The Spin Doctors always play to packed houses when they have concerts in the area – understandable for a band that has been popular for almost three decades. One of the main cogs in the success of the band has been Chris Barron, who is the group’s guitarist and main songwriter.

Chris Barron

On February 9, Spin Doctors fans will have a rare opportunity to hear Barron perform up-close and personal in an intimate show at Kennett Flash (102 Sycamore Alley, Kennett Square, 484-732-8295, http://www.kennettflash.org)..

The Spin Doctors are still going strong – with Barron in the line-up. This show is just Barron doing his own thing.

Barron released his newest album, “Angels Are One Armed Jugglers” just over a year ago on Chrysanthemum Records – a tasty collection of 11 songs that show the veteran musician’s versatility and creativity.

“I hadn’t made a solo album in a really long time,” said Barron, during a phone interview last week from his home in New York City. “I’m the primary writer for the Spin Doctors and we’re still together. We’ve made a career with getting out in the summer and playing great gigs.”

Barron’s last two albums without the Spin Doctors were “Pancho and the Kid” in 2006 and “Songs from the Summer Sangria” in 2010 as Chris Barron and the Time Bandits.

 “It’s been cool to play this record for a year – learning different, deeper meanings to the songs,” said Barron. “You play them and get an idea of the audiences’ fingerprints on the songs. I wanted to do a stripped-down thing.

“I grew up in Princeton with a lot of songwriters. We never critiqued them for each other. You’d play the tune and feel the vibe from your friends. That was how you could tell if a song was good. That’s how we learned to play. Write and play for the people and see if they pay attention and respond. With an audience, you play a song and get the feeling from the audience.”

Barron spent a lot of time in the last year touring in support of his solo album – onstage with just his guitar.

“This was the first time I made a concerted effort to do a bunch of solo acoustic shows,” said Barron. “It’s been everything I wanted it to be. I’ve always been a guitar enthusiast. I’m always playing guitar regularly. I still take lessons – still study the finger-picking style. And, I take voice lessons.”

“Angels Are One Armed Jugglers” shows Barron’s dedication to his craft.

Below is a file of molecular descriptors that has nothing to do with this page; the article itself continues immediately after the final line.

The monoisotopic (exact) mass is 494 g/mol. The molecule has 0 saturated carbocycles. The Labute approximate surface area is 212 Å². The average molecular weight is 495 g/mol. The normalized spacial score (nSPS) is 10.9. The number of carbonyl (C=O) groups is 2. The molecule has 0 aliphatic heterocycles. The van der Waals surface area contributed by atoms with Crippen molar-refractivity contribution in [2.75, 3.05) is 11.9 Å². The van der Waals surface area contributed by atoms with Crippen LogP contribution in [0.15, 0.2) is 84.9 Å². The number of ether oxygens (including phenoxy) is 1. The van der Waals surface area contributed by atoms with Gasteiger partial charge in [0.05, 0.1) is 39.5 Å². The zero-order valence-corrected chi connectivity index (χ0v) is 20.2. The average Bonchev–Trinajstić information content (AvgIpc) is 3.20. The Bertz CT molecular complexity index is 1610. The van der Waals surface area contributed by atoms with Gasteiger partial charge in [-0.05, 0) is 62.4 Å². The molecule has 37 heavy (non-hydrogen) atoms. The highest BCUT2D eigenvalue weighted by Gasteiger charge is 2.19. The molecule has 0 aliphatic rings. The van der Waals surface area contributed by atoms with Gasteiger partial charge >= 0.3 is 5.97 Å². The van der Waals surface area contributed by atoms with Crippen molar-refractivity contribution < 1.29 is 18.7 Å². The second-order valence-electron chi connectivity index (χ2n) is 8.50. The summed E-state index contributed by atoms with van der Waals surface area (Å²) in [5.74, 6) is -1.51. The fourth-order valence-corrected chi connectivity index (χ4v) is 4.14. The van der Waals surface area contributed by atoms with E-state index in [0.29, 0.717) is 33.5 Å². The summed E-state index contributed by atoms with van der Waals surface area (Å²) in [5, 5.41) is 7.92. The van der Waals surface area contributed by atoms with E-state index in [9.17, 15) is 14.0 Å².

“It really had been a long time since I made an album,” said Barron. I talked to Roman Klun, who had produced the last Spin Doctors album and he smiled. We got started on the project – and then I lost my voice for a year.

“I had paralyzed vocal chords and that affected my ability to talk and sing. I was only given a 50/50 chance that I’d ever sing again. But I recovered and got my voice back.

“Then, it happened a second time. Two years ago, I lost my voice again. It was strange – and extraordinarily rare. I gave singing – and music a rest – and now everything is O.K. again. Still, the whole ordeal instilled this urgency about the preciousness of time.”

When Barron returned from medical treatment to resume the project, he moved with all the urgency of a man sharply aware that life was short and health fragile.

As it gathered pace, the album shifted shape and slipped categorization, evolving from the stripped-down solo acoustic approach that Barron had originally envisaged to the more ambitious production conceived by co-producer Klun. All they needed now was the greatest studio band on earth.

“The first thing was to contact Shawn Pelton,” said Barron. “Then, I got pals of mine. The only new guy was Jesse Murphy.”

Having accomplished that first step really set things in motion.

According to Barron, “Shawn is an iconic in the United States as the drummer for Saturday Night Live and a renowned studio drummer as well. Then I went to see Jesse Murphy play bass with a friend. You play music for 40 years, you only need one look to know that this guy can play. I played all the songs into my iPhone and sent those guys the files.

“The two of them show up with these charts they’d drawn up, with all nuances of my playing, all the funky little fills. It was such a musical compliment. I can’t give enough credit to the players on this record.”

Bolstered by a crack squad of first-call New York musicians, “Angels and One-Armed Jugglers” paints its immersive soundscapes in full Technicolor. And yet, Barron reminds us, beneath the multi-instrumental dazzle lie the kernel of songs that can be served raw with an acoustic guitar and voice alone.